Global urbanization trends are reducing accessible open spaces for play, as urban landscapes often compromise green, blue, and brown spaces as cities expand and fill in. But these things don’t have to be mutually exclusive. In China, for example, the Hangzhou City Master Plan promotes green spaces in rapidly urbanizing environments.
The benefits of urban green spaces are vast and are particularly important for children. The physical and mental development of young people is greatly enhanced by living, playing and learning in green environments.
Cities should therefore aim to strengthen children’s connection to nature by investing in greener and healthier environments that provide children with considerable play value. Green playgrounds can be integrated into the way we design and plan public space, transforming the urban landscape into a learning opportunity and transforming polluted and dangerous sites into dynamic assets.
Provide opportunities for social interaction
With less independent mobility, children cannot independently navigate and experience urban landscapes, reducing opportunities for social interaction, chance encounters, playful travel and discovery.
Social interaction in play allows children to collaborate, communicate their thoughts and feelings, and understand other perspectives as they develop their social skills. By putting this at the center of our environments, cities can help foster the interactions needed for children to practice the soft skills that enable our communities and society to be adaptable and sustainable.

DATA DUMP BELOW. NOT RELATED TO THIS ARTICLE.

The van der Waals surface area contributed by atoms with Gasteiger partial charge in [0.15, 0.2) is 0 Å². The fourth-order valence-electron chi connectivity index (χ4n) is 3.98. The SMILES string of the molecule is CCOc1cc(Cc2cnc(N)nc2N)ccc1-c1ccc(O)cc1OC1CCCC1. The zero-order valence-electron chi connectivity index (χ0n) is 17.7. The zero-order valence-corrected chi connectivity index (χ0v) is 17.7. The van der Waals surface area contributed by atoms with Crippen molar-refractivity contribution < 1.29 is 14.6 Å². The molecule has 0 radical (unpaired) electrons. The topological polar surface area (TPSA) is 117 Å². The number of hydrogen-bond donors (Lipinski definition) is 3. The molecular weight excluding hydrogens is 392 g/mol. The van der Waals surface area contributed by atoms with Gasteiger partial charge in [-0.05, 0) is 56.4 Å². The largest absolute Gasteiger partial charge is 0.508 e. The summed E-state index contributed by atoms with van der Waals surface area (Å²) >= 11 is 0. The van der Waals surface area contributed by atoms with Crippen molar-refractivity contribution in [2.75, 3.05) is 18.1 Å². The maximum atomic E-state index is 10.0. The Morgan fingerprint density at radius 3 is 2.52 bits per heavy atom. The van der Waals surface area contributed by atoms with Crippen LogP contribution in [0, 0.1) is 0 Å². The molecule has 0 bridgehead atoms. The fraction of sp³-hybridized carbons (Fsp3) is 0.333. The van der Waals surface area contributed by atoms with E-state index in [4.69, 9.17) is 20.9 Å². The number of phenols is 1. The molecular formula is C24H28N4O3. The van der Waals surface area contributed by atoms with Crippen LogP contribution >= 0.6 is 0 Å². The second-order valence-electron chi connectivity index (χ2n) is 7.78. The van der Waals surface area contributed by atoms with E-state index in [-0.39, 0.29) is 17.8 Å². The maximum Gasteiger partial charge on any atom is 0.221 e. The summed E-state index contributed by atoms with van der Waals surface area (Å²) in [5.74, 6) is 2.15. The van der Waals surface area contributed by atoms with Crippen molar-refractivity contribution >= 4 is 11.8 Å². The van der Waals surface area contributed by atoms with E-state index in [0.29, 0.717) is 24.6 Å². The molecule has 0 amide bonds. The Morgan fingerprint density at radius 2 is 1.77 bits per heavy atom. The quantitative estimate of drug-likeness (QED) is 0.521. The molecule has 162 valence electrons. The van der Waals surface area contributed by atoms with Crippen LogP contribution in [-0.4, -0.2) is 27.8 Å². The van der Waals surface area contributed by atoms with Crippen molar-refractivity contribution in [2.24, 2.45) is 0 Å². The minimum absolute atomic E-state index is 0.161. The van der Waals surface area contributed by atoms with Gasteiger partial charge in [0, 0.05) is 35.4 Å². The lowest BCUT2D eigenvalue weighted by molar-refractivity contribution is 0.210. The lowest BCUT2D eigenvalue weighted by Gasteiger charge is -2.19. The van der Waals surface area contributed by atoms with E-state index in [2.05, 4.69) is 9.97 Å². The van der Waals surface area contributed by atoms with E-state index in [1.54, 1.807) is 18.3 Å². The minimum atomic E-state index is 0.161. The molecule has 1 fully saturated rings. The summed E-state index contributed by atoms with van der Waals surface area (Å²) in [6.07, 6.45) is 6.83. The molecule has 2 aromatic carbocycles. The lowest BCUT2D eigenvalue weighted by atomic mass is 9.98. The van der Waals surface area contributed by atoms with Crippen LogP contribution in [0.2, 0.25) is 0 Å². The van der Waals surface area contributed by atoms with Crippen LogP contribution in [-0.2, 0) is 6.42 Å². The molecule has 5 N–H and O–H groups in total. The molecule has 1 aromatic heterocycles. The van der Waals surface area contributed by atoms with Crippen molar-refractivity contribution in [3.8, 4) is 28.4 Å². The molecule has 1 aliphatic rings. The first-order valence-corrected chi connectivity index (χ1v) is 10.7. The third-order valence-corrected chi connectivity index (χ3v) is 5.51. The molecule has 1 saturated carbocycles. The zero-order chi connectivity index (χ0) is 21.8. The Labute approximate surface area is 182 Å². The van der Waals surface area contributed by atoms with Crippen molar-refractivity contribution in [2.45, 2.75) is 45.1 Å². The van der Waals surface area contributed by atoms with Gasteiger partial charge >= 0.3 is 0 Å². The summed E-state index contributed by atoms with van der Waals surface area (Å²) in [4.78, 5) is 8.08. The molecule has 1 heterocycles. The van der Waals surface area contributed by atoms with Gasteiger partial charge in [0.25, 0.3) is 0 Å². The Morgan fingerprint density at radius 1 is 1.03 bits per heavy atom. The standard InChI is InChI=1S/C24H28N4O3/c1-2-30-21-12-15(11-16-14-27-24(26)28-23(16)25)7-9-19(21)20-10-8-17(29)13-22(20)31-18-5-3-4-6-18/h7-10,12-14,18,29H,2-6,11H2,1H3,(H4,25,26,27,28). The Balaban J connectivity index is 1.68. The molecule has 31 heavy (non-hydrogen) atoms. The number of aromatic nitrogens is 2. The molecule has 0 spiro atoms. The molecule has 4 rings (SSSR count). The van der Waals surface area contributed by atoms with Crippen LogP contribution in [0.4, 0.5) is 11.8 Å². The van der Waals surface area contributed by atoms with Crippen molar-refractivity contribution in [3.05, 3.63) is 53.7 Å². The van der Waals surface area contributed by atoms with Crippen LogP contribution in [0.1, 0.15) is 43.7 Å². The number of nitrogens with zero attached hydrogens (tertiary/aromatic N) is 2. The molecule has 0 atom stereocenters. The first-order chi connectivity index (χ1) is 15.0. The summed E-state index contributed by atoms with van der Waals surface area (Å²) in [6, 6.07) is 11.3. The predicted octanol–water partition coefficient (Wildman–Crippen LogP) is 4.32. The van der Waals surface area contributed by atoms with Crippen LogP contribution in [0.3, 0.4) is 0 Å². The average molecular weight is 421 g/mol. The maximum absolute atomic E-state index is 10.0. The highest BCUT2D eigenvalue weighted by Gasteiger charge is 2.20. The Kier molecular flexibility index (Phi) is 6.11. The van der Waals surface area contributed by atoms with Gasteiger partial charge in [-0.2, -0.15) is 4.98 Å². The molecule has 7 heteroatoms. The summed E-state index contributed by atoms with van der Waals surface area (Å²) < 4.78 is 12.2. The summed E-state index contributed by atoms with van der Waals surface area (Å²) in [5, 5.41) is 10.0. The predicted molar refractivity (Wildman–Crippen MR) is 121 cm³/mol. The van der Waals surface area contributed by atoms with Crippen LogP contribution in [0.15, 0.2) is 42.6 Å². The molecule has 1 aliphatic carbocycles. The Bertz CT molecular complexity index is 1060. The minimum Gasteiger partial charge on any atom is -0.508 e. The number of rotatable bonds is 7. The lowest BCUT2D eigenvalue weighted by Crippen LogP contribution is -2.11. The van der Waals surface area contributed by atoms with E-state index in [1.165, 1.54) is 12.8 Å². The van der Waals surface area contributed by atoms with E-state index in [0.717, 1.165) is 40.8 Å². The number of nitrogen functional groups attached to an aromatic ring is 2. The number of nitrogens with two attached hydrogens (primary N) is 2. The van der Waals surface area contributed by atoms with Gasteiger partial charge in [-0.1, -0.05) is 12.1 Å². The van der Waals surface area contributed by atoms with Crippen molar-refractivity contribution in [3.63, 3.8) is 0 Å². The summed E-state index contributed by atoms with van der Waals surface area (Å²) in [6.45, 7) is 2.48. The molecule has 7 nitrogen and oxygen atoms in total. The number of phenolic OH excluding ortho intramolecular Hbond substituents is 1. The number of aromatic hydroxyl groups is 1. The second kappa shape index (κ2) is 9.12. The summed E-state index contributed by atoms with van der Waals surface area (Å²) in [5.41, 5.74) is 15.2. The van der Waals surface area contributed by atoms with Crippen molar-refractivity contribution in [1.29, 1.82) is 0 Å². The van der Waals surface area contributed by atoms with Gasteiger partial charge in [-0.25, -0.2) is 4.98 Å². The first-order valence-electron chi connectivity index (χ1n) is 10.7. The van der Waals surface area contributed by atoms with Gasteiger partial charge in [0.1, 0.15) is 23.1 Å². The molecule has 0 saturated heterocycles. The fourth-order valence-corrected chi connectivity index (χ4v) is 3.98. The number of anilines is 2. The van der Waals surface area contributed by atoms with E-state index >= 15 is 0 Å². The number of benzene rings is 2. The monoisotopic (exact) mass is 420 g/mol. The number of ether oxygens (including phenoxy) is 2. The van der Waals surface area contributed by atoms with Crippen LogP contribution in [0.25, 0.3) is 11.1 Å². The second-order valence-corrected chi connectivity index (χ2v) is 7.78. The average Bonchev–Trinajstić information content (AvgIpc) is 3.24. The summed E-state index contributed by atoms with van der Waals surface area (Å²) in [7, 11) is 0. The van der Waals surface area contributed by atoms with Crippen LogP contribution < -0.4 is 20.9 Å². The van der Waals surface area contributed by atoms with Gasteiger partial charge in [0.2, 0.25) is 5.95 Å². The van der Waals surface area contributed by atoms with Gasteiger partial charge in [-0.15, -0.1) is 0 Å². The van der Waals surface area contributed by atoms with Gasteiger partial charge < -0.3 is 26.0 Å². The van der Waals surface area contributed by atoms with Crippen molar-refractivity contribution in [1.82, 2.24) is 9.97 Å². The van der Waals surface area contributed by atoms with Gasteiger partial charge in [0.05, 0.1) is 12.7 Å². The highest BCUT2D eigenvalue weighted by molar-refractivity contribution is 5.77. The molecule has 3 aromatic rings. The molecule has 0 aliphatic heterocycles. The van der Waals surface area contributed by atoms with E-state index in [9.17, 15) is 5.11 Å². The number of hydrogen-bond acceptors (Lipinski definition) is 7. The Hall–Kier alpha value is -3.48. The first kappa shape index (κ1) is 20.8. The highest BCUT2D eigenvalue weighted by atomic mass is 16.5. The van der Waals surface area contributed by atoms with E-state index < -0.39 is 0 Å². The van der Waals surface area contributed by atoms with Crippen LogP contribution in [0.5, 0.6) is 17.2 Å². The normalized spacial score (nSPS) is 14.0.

[Read more: How children at urban schools can benefit from learning in nature]
Thinking about how play can be supported in cities can therefore help bring communities together by creating an intergenerational and multifunctional public space that families and communities can enjoy together. For example, across Asia, UN-Habitat, together with the Block by Block Foundation, has helped a number of cities improve public spaces, which has helped these communities regain the confidence to be together and live together. use public spaces safely.
How to move forward with children’s games
In addition to being play spaces for children, greater access to shared spaces can have a positive effect on communities as a whole. Indeed, outdoor play and interaction generates many benefits for communities and cities, as play spaces often become community hubs where people can interact with each other.
Gambling is also associated with other community benefits, such as higher levels of volunteerism and community action; improved social cohesion between different ethnic groups; and a reduced incidence of anti-social behavior and vandalism.
It is important for city planners and governments to understand that designing child-friendly cities is not just about building more playgrounds – encouraging play must permeate all urban systems and occur at all levels of society. The Playful Cities Toolkit will help people understand the fundamental importance, not just of independence and play, but of the built environment as a whole in helping to shape a child’s development and outlook, and so his adult life.